Regan Detwiler: The first settlers, part two
In my last column, I mentioned learning about the Adena people, who lived on the land now called Ohio from more than 2,000 years ago to the first century A.D., when the Adena were overcome by and blended into other tribes. Though some of their physical traces have been marked and preserved, much evidence of the Adena people has disappeared over the centuries. This is true throughout central Ohio, including my hometown of Bexley.
The Adena’s physical legacy is manifest mostly in the form of burial mounds filled with tools and remains of individuals from their small farming communities. There are mounds all over central Ohio, but some are easier to identify than others because they vary in size and are seldom marked. Some Adena mounds are only a couple feet high and may look like a slight swell in the ground, while others are more than 20 feet high, perfect semicircles sitting atop what was once flat earth.
Obviously, these burial mounds were significant to Adena communities, but for myriad reasons (including federal regulations) most of the mounds in central Ohio have no historical markers identifying them as significant sites. Even worse, many have been destroyed in the process of farming and land development. This means burial mounds, containing artifacts and human remains, have been ploughed, built over or otherwise demolished in the process of construction.
The McAlla Mound, named for the farmer who found it while ploughing, is located on a strip of land in the city of Columbus that abuts Bexley. The site of ancient Adena settlements and the McAlla Mound correspond generally to Wolfe Park, a city park which is bordered by Alum Creek on one side and a collection of mansions on the other. Different maps show the mound in different places, and the area is hilly. With no marker and inconsistent maps, it's difficult to tell what could have once been a mound and what is just the natural topography. The Adena were there once, but even a thorough look around wouldn't tell you that.
Though there are some efforts to educate school-aged kids and the public about local indigenous people's histories, in general, it is difficult to find thorough and up-to-date information. Most of the contents of the mound are on display at the Bexley Historical Society (I say "most" because what's left out is the human skull allegedly found there, which is prohibited from being displayed). The Ohio History Connection also has an exhibit about the history of Native Americans in Ohio more generally. And a teacher from the Columbus School for Girls, a private school in Bexley, successfully helped her students lobby the Ohio legislature to make the Adena pipe the state artifact, which is commendable for increasing the Adena tribe's visibility.
Still, it seems odd to me that I know so little about the Adena people and that I've had to work so hard to find the information I now have. I've come to what little I've learned through hours spent in the Columbus Metropolitan Library, the Bexley Public Library and the Bexley Historical Society, and through contacting people at various organizations who might be able to tell me something more.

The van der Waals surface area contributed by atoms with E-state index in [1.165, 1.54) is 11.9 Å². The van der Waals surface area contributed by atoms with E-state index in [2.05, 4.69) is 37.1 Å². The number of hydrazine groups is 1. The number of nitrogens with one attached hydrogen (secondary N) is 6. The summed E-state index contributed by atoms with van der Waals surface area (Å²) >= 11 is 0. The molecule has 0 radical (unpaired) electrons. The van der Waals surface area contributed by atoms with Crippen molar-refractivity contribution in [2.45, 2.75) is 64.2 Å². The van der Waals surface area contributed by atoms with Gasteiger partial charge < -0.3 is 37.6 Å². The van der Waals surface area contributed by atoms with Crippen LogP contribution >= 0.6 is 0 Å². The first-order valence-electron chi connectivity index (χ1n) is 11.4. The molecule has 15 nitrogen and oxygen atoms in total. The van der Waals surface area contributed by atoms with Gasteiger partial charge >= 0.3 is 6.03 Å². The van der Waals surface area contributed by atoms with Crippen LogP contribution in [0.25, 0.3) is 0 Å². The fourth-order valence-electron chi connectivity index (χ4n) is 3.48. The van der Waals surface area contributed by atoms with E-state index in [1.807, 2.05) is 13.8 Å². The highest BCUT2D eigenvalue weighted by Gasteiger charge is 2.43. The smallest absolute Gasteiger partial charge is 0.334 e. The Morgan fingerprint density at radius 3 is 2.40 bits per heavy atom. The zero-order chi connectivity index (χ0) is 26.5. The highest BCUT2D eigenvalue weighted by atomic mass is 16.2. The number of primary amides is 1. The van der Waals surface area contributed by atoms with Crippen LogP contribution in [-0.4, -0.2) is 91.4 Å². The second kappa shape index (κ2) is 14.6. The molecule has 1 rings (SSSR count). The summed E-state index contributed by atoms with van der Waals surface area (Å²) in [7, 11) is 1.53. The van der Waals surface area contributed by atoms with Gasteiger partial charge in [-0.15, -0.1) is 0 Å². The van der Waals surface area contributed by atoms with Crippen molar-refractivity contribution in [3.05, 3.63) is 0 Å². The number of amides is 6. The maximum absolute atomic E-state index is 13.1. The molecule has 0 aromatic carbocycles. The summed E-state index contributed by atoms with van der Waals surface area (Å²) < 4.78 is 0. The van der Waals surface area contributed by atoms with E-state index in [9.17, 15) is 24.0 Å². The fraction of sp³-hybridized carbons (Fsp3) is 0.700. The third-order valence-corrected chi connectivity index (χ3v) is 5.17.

I wonder what in people's minds would change if there was some kind of historical marker in the general area where the McAlla Mound was found. Unfortunately, in the place where the mound is or was, I see only colonial revival style houses and a park named after one of the first prominent landowning families in the area.
The story of the Adena people's relationship with the Bexley area's first white settlers is different from the usual narrative of violence between living bodies of indigenous people and colonists of European descent because Adena communities ceased to exist by the time colonists arrived to the United States. Therefore, they didn't have to choose to trade, fight or make what peace they could with European settlers or their descendants. But the erasure of the Adenas' presence on this land is demonstrative of wealthy white America's attitude toward indigenous history more broadly and represents a violence more difficult to trace.
There are a few more spectacular mounds that are marked in central Ohio — as in, they are more obvious and difficult to ignore. The Shrum Mound is right here in Columbus and is clearly marked. In contrast to the McAlla Mound, the Shrum Mound is huge, in the shape of a near-perfect semicircle bulging 20 feet above the flat clearing on which it sits. However, the Shrum Mound is also on the side of a many-laned road on which one can drive well over 45 mph, making the mound easy to pass by unless you know what you're looking for.
In contrast to the busy road where Shrum Mound is located, the site of old Adena settlements and the McAlla Mound are right around Wolfe Park, where people could read a plaque or some other memorial very easily. Bordered by a bike path that goes along Alum Creek, the small body of water that once was a source of fish and other foodstuffs for the Adena, the park is a place where people go for leisure, to slow down for a while.
The current invisibility of the indigenous people's history on the land I call home impacts the way I situate myself in the legacy of colonialism. If the only place students are taught to practice appreciation of indigenous cultures is within the frame of a textbook painting of the Trail of Tears in the southeastern United States, it will be difficult for them to understand that history is palpable all around us. To put unignorable force behind this palpability, we need historical markers and increased education about local history. Until then, ancient indigenous history will only continue to be ignored and erased in the centuries to come.
Regan Detwiler can be reached at email@example.com